After a stormy but relaxing few days near Georgia Pass, we made the cardinal mistake of trying to move to a new campsite on a Saturday. We ended up wandering around, searching for someplace to camp near Mount Princeton. We searched out every legal option and found 'campground full' or 'no camping' signs everywhere. Finally, after dark and so tired that we were delirious, we lay our heads down for a short night's sleep directly in front of a 'no camping' sign. We were prepared to pay the fine meted out by the officer that we felt certain would jolt us awake in the middle of the night. But, to our surprise, by waking up very early, we escaped the scene of the crime undetected.
We took a short ride and run on the Colorado Trail through towering aspen groves.The narrow and buttery smooth trail wound around the base of the chalky gray Mount Princeton.Later in the day, we returned to a campsite that we used two years ago, when K and S were our canine family. It was a scary feeling knowing that S's death and R's birth separated our two visits to the site. No doubt, we all have finite horizons so it's best to seize the moment.
'Our' campsite borders a high altitude meadow that vibrates with life.Craggy peaks tower nearby.
Myriad birds nest in the pine trees bordering the meadow, subalpine flowers bloom, and deer and elk meander around the borders.
More ominously, we found a huge and fairly fresh lion scat on our first day. It makes sense - a mountain wonderland for ungulates will draw their predators. However, we took more precautions than usual to make sure that neither human nor canine was ever alone on the meadow's edge at dawn or dusk.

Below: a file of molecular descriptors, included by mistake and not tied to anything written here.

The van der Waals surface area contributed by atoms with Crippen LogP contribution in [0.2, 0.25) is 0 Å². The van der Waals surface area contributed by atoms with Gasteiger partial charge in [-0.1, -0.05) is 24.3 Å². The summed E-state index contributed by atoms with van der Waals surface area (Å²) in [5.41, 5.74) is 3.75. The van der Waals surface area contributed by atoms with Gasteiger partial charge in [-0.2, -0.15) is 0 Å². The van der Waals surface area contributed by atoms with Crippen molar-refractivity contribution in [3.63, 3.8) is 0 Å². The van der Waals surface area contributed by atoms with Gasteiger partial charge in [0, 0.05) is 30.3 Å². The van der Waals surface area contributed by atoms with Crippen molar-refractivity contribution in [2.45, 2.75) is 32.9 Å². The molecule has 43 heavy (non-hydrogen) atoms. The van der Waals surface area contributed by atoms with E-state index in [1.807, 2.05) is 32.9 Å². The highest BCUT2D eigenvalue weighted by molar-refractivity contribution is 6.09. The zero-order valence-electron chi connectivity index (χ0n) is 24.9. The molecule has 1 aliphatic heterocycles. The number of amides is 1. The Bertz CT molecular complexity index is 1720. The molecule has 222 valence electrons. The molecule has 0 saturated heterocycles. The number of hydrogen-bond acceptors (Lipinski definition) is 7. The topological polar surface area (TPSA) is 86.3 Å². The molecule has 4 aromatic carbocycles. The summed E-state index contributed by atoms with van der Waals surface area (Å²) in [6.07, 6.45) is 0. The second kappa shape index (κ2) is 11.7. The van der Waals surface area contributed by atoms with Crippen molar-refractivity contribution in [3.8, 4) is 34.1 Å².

Two mountains towered over us, Mount Antora and Mount Ouray, and the sun played magically off their slopes at sunset.At dusk, the pink sky painted the peaks rosy.
It was amazing to live, however briefly, in such a peaceful yet awesome spot.
Early in our stay, K and I headed out onto the Monarch Crest Trail, a mostly alpine tundra singletrack path that follows the Continental Divide. To reach the tundra, I pedaled and K trotted through a spruce and fir forest littered with boulders. Just below treeline, a marmot, a huge rodent who spends most of his life in a subterranean den, posed for a photo. These rodents typically live in subalpine and alpine areas and build elaborate dens under boulder piles.Eventually, we burst above treeline at a snowbank and the seasonal pond of its melted water. K's joy was palpable - both snow and swimming at the same time. Wow!
When we first emerged above the trees, the mountains on the horizon still looked higher than us.
K eagerly led the way toward the sky. It was a perfect day to have a canine companion on this trail because we didn't see another soul.
A few snowbanks blocked our path to the high plateau, which we clambered over, slip-sliding our way upward. In the photo below, the narrow trail sinuously wends its through the scattered conifer trees and then makes a beeline to the edge of the snowbank guarding a ridge.As we crossed the snow, I noticed that Snow Buttercups poked through the crusty snow and bloomed. This feat astounded me. How do they grow in the freezing environment below the snow?After climbing to the ridge, it felt like we looked down upon all the peaks around us.For me, this 'top-of-the-world' feeling is unbeatable. I could have relaxed in the sun, enjoying the thin cool air and the silence, broken only by the wind's whisper, forever. Alas, the usual afternoon storm clouds amassed around us, pushing me to move along.
We headed back down toward camp, feeling grateful for another sweet day in the mountains.